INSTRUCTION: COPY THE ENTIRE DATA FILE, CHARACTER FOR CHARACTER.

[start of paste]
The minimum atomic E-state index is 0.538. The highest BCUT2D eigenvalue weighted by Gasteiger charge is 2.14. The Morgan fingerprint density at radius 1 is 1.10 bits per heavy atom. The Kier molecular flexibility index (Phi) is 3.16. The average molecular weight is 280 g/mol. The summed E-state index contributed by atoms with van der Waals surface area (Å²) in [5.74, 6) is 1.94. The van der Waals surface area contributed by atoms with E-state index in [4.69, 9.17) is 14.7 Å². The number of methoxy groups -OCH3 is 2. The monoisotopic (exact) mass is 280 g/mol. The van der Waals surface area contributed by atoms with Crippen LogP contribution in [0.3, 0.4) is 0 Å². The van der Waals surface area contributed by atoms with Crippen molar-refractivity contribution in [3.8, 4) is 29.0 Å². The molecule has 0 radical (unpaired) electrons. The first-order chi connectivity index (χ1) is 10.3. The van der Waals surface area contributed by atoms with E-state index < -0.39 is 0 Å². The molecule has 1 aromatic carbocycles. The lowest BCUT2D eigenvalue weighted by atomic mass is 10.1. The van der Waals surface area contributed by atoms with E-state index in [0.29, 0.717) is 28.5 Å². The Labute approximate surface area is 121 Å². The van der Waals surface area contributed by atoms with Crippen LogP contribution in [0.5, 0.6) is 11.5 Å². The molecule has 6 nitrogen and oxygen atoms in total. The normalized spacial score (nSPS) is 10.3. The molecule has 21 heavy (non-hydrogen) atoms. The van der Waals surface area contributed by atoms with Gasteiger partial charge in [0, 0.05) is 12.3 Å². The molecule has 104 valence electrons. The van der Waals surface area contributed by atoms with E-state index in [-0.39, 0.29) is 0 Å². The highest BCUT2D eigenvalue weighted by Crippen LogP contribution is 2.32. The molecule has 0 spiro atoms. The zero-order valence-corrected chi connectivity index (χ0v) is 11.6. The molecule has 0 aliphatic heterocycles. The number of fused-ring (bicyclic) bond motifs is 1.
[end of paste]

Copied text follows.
The minimum atomic E-state index is 0.538. The highest BCUT2D eigenvalue weighted by Gasteiger charge is 2.14. The Morgan fingerprint density at radius 1 is 1.10 bits per heavy atom. The Kier molecular flexibility index (Phi) is 3.16. The average molecular weight is 280 g/mol. The summed E-state index contributed by atoms with van der Waals surface area (Å²) in [5.74, 6) is 1.94. The van der Waals surface area contributed by atoms with E-state index in [4.69, 9.17) is 14.7 Å². The number of methoxy groups -OCH3 is 2. The monoisotopic (exact) mass is 280 g/mol. The van der Waals surface area contributed by atoms with Crippen LogP contribution in [0.3, 0.4) is 0 Å². The van der Waals surface area contributed by atoms with Crippen molar-refractivity contribution in [3.8, 4) is 29.0 Å². The molecule has 0 radical (unpaired) electrons. The first-order chi connectivity index (χ1) is 10.3. The van der Waals surface area contributed by atoms with E-state index < -0.39 is 0 Å². The molecule has 1 aromatic carbocycles. The lowest BCUT2D eigenvalue weighted by atomic mass is 10.1. The van der Waals surface area contributed by atoms with E-state index in [0.29, 0.717) is 28.5 Å². The Labute approximate surface area is 121 Å². The van der Waals surface area contributed by atoms with Crippen LogP contribution in [0.5, 0.6) is 11.5 Å². The molecule has 6 nitrogen and oxygen atoms in total. The normalized spacial score (nSPS) is 10.3. The molecule has 21 heavy (non-hydrogen) atoms. The van der Waals surface area contributed by atoms with Gasteiger partial charge in [0, 0.05) is 12.3 Å². The molecule has 104 valence electrons. The van der Waals surface area contributed by atoms with E-state index in [-0.39, 0.29) is 0 Å². The highest BCUT2D eigenvalue weighted by Crippen LogP contribution is 2.32. The molecule has 0 spiro atoms. The zero-order valence-corrected chi connectivity index (χ0v) is 11.6. The molecule has 0 aliphatic heterocycles. The number of fused-ring (bicyclic) bond motifs is 1.